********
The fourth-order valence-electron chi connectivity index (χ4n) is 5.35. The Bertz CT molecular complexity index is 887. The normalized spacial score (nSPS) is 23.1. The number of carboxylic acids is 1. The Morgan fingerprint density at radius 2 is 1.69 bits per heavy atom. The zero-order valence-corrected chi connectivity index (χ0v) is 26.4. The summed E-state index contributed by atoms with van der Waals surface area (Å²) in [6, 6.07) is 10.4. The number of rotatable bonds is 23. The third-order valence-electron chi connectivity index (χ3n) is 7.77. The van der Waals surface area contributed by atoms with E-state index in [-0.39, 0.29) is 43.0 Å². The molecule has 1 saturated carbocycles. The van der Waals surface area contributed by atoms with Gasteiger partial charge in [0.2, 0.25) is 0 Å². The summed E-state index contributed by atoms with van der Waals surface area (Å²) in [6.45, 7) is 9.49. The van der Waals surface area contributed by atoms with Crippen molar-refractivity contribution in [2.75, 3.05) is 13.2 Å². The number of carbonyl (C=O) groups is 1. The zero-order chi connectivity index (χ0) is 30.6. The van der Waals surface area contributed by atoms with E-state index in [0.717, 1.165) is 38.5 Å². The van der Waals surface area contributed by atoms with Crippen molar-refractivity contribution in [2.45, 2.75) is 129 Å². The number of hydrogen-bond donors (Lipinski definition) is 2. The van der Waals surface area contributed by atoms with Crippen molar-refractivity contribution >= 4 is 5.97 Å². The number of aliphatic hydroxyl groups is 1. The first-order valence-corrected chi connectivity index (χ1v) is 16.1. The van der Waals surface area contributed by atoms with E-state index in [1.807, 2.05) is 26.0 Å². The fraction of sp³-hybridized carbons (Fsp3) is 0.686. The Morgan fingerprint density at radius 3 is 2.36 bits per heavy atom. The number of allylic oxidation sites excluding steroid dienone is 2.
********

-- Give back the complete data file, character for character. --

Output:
The fourth-order valence-electron chi connectivity index (χ4n) is 5.35. The Bertz CT molecular complexity index is 887. The normalized spacial score (nSPS) is 23.1. The number of carboxylic acids is 1. The Morgan fingerprint density at radius 2 is 1.69 bits per heavy atom. The zero-order valence-corrected chi connectivity index (χ0v) is 26.4. The summed E-state index contributed by atoms with van der Waals surface area (Å²) in [6, 6.07) is 10.4. The number of rotatable bonds is 23. The third-order valence-electron chi connectivity index (χ3n) is 7.77. The van der Waals surface area contributed by atoms with E-state index in [-0.39, 0.29) is 43.0 Å². The molecule has 1 saturated carbocycles. The van der Waals surface area contributed by atoms with Gasteiger partial charge in [0.2, 0.25) is 0 Å². The summed E-state index contributed by atoms with van der Waals surface area (Å²) in [6.45, 7) is 9.49. The van der Waals surface area contributed by atoms with Crippen molar-refractivity contribution in [2.75, 3.05) is 13.2 Å². The number of carbonyl (C=O) groups is 1. The zero-order chi connectivity index (χ0) is 30.6. The van der Waals surface area contributed by atoms with E-state index in [0.717, 1.165) is 38.5 Å². The van der Waals surface area contributed by atoms with Crippen molar-refractivity contribution in [2.45, 2.75) is 129 Å². The number of hydrogen-bond donors (Lipinski definition) is 2. The van der Waals surface area contributed by atoms with Crippen molar-refractivity contribution >= 4 is 5.97 Å². The number of aliphatic hydroxyl groups is 1. The first-order valence-corrected chi connectivity index (χ1v) is 16.1. The van der Waals surface area contributed by atoms with E-state index in [1.807, 2.05) is 26.0 Å². The fraction of sp³-hybridized carbons (Fsp3) is 0.686. The Morgan fingerprint density at radius 3 is 2.36 bits per heavy atom. The number of allylic oxidation sites excluding steroid dienone is 2.